As per Bye law 5, the object of the Housing Society is:
ü To manage, maintain and administer the property of the Society
ü To raise funds for achieving the objects of the Society
ü To do all things, necessary or expedient for the attainment of the objects of the Society
Thus, Housing Society has to raise funds in the form of monthly maintenance charges and achive it’s objective of managing, maintaining and administering the property of the Society in the interest & benefit of the members.
Monthly Maintenance Charges (As per the Bye Laws)
a) Sinking Fund-Bye Law - 69(a) (5) & 13(c)
b) Repair Fund- 69(a) (5) & 13(c)
c) Property Tax- Bye Law (As fixed by the Local Authority, BMC) - 69(a) (1),
d) Building Insurance -Bye Law - 69(a) (11)
e) Lease Rent Bye Law - 69(a) (12)
f) N. A Tax Bye Law - 69(a) (13)
Equal Contribution (equally for each unit)
a) Water Charges -Bye Law - 69(a) (2) (On the basis of total number and size of inlets provided in each flat)
b) Electricity Charges (For all Common Area)- Bye Law - 69(a) (6 ) & 68 (12)
c) Lift Charges – AMC & Maintenance- Bye Law - 69(a) (11), irrespective of the fact whether they use the lift or not.
d) Election Fund- Bye Law - 69(a) (15)
e) Service Charges Bye Law - 69(a) (6 ) & 68
(Consist of Watchman Salary, Sweeper Salary, Repair & Maintenance, Educational Fund, Garden Expenses, all other routine administration expense etc.)
Additional Charges- per use basis to be fixed at AGM
a) Parking Charges-Bye Law - 69(a) (7 )
b) Non Occupancy Charges( at 10% of monthly maintenance charges, excluding Property Taxes)- Bye Law - 43 (2) (iii ) (c)
c) Interest on Arrears (simple interest at 21% per annum, or, at such lower rate as may be fixed by the General Body)- Bye Law – 72
d) Any other charges approved by the General Body at its Meeting. However such charges should not contradict the provisions of the Act, Rules and Bye-laws of the Society and distributed as may be decided AGM of the Society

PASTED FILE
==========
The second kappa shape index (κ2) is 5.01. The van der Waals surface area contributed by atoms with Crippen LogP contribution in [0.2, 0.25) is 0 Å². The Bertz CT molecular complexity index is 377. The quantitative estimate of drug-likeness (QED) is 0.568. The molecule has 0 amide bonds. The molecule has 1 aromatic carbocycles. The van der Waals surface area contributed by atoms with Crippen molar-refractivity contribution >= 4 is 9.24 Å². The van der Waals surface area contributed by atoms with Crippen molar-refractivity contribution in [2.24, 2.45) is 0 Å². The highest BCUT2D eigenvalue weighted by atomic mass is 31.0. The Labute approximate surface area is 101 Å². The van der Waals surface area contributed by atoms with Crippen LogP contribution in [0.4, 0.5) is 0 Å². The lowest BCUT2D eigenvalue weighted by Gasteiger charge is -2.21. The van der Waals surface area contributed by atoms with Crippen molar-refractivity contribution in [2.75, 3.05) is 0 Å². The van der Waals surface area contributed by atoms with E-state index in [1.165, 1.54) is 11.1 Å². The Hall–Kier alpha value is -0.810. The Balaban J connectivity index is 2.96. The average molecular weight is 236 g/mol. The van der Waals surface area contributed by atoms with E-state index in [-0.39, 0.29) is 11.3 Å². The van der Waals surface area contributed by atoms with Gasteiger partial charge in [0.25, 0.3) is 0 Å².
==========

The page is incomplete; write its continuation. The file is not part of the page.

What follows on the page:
These charges have to fixed & decided by members at Society’s AGM. Managing Committee cannot decide arbitrarily any charges at Committee meeting and only AGM is competent to authorise.
Contribution for major repairs
For major increase in charges and for collecting large sum to carry out major repairs, the Committee shall follow the procedure of inviting tenders, placing them before AGM for approval and entering into contract with the Architect (if appointed) and the Contractor only after approval by AGM. For major repairs, the Society has to first incur cost out of Sinking Fund at the recommendation of Architect and approved at AGM. Architect and Committee have to also justify for collecting major contribution and this has to be in the form of recommending note. If members desires at AGM, they can seek 2nd opinion if they are not convinced about necessity for collecting large sum from members.
Use of society funds: A housing society collects charges under various heads highlighted above. There are specific regulations for utilising society funds. The building maintenance fund, for instance, must be utilised only for repairs and maintenance of the building, and for carrying out structural additions and alterations that are essential for the safety of the building. The building maintenance fund of the cooperative housing society, when not required immediately, must be invested as laid down in Section 70. A corpus for replacement fund (called as Sinking Fund) should be created annually through a budget provision duly approved by the general body of members of the society, and should be utilised only for replacement of building in course of time.
Managing Committee shall be competent to incur expenditure on the repairs and maintenance of the Society's property once in a financial year, the onetime expenditure does not exceed:
ü Up to 25 Members Rs. 25.000/-
ü 26 to 50 Members Rs. 50,000/-
ü 51 and above Upto Rs. 1,00,000/
Is your housing society using the maintenance charge for your benefit?